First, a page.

Bad Teacher? Using Films as Texts When Teaching Business Ethics: Exploring the Issues

  •  Josie Fisher    
  •  Bligh Grant    
  •  Denise Palmer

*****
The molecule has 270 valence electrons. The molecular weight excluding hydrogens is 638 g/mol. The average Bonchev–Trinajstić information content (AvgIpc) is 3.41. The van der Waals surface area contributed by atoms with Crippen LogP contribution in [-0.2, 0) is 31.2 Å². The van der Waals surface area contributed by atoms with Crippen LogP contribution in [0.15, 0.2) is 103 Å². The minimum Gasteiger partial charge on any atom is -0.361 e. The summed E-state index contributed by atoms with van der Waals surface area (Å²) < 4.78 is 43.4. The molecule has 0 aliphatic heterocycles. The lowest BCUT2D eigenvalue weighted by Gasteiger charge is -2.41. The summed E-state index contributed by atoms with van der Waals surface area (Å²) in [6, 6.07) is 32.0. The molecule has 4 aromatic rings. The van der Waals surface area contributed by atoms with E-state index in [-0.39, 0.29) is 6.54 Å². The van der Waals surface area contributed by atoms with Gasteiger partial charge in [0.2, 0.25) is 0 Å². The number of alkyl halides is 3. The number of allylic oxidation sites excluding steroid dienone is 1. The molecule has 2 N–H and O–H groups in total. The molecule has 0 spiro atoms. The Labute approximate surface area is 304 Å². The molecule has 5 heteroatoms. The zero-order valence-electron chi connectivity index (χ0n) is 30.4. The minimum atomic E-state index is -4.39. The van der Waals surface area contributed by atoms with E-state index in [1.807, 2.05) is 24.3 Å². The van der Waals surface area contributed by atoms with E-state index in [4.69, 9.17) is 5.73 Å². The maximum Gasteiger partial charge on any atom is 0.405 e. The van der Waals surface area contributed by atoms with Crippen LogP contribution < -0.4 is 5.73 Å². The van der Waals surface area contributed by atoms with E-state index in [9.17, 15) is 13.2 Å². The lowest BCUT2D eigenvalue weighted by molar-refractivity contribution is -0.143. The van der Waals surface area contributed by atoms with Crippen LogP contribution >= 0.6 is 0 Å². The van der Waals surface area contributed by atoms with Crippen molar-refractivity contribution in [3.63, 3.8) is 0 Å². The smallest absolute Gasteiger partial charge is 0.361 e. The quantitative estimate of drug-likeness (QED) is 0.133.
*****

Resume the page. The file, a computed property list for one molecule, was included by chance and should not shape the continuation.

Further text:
The contemporary teaching of business ethics necessarily involves the recognition that texts, materials andmodes of assessment ought to be rendered appealing to students, while at the same time ensuring the quality ofteaching. Prima facie the use of film can be seen as a way to address this dilemma: Students may be attracted tothe ‘delivery’ of course content through the medium of film as opposed to, for example, standard lecture format,participation in online activities or, at a stretch, reading and writing. An alternative scenario can also beenvisioned where the use of film in teaching business ethics is bad professional practice, pandering to both therequirement for positive assessments from students and for technological change. This paper discusses theseissues by critically examining the films recommended by a contemporary business ethics text, Crane and Matten(2010). We identify significant problems with the use of two films, The Corporation (2005) and Michael Clayton(2007). Against our own criticisms of these two texts, the paper then focuses upon Ken Loach’s (2007) film It’s aFree World, arguing that it is a useful text for the illustration of what students, more often than not, regard as theclichéd issue of unskilled foreign wage labourers being exploited in ‘advanced’ western economies. Despite theconsiderable virtues of Loach’s particular text, we argue that any recourse to film as an alternative method ofexamining a range of issues in business ethics has to be treated with caution.

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